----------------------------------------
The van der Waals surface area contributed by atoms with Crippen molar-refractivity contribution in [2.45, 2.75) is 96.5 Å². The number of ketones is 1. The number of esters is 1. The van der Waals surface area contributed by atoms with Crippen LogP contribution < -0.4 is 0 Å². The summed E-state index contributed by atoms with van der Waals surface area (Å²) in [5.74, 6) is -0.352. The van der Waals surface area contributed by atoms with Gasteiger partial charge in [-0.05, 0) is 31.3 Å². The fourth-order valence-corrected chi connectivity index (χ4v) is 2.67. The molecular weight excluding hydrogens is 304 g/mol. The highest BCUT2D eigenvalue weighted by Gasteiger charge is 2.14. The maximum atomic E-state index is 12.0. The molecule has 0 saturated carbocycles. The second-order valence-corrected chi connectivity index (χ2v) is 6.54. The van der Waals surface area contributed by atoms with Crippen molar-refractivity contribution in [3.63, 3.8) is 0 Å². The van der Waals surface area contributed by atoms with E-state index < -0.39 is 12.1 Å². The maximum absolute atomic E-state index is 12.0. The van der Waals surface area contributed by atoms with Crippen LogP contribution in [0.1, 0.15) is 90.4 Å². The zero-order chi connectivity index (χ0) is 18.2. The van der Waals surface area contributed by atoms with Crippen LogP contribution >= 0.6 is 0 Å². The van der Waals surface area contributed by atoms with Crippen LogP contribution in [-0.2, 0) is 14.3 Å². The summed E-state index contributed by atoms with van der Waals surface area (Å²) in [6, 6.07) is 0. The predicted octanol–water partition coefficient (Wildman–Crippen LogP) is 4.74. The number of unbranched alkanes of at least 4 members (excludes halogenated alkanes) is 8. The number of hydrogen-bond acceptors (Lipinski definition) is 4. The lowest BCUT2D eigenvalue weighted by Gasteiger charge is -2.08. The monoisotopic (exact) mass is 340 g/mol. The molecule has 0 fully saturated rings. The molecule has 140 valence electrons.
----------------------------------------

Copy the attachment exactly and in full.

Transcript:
The van der Waals surface area contributed by atoms with Crippen molar-refractivity contribution in [2.45, 2.75) is 96.5 Å². The number of ketones is 1. The number of esters is 1. The van der Waals surface area contributed by atoms with Crippen LogP contribution < -0.4 is 0 Å². The summed E-state index contributed by atoms with van der Waals surface area (Å²) in [5.74, 6) is -0.352. The van der Waals surface area contributed by atoms with Gasteiger partial charge in [-0.05, 0) is 31.3 Å². The fourth-order valence-corrected chi connectivity index (χ4v) is 2.67. The molecular weight excluding hydrogens is 304 g/mol. The highest BCUT2D eigenvalue weighted by Gasteiger charge is 2.14. The maximum atomic E-state index is 12.0. The molecule has 0 saturated carbocycles. The second-order valence-corrected chi connectivity index (χ2v) is 6.54. The van der Waals surface area contributed by atoms with Crippen molar-refractivity contribution in [3.63, 3.8) is 0 Å². The van der Waals surface area contributed by atoms with E-state index < -0.39 is 12.1 Å². The maximum absolute atomic E-state index is 12.0. The van der Waals surface area contributed by atoms with Crippen LogP contribution in [0.1, 0.15) is 90.4 Å². The zero-order chi connectivity index (χ0) is 18.2. The van der Waals surface area contributed by atoms with Crippen LogP contribution >= 0.6 is 0 Å². The van der Waals surface area contributed by atoms with Crippen LogP contribution in [-0.2, 0) is 14.3 Å². The summed E-state index contributed by atoms with van der Waals surface area (Å²) in [6, 6.07) is 0. The predicted octanol–water partition coefficient (Wildman–Crippen LogP) is 4.74. The number of unbranched alkanes of at least 4 members (excludes halogenated alkanes) is 8. The number of hydrogen-bond acceptors (Lipinski definition) is 4. The lowest BCUT2D eigenvalue weighted by Gasteiger charge is -2.08. The monoisotopic (exact) mass is 340 g/mol. The molecule has 0 fully saturated rings. The molecule has 140 valence electrons.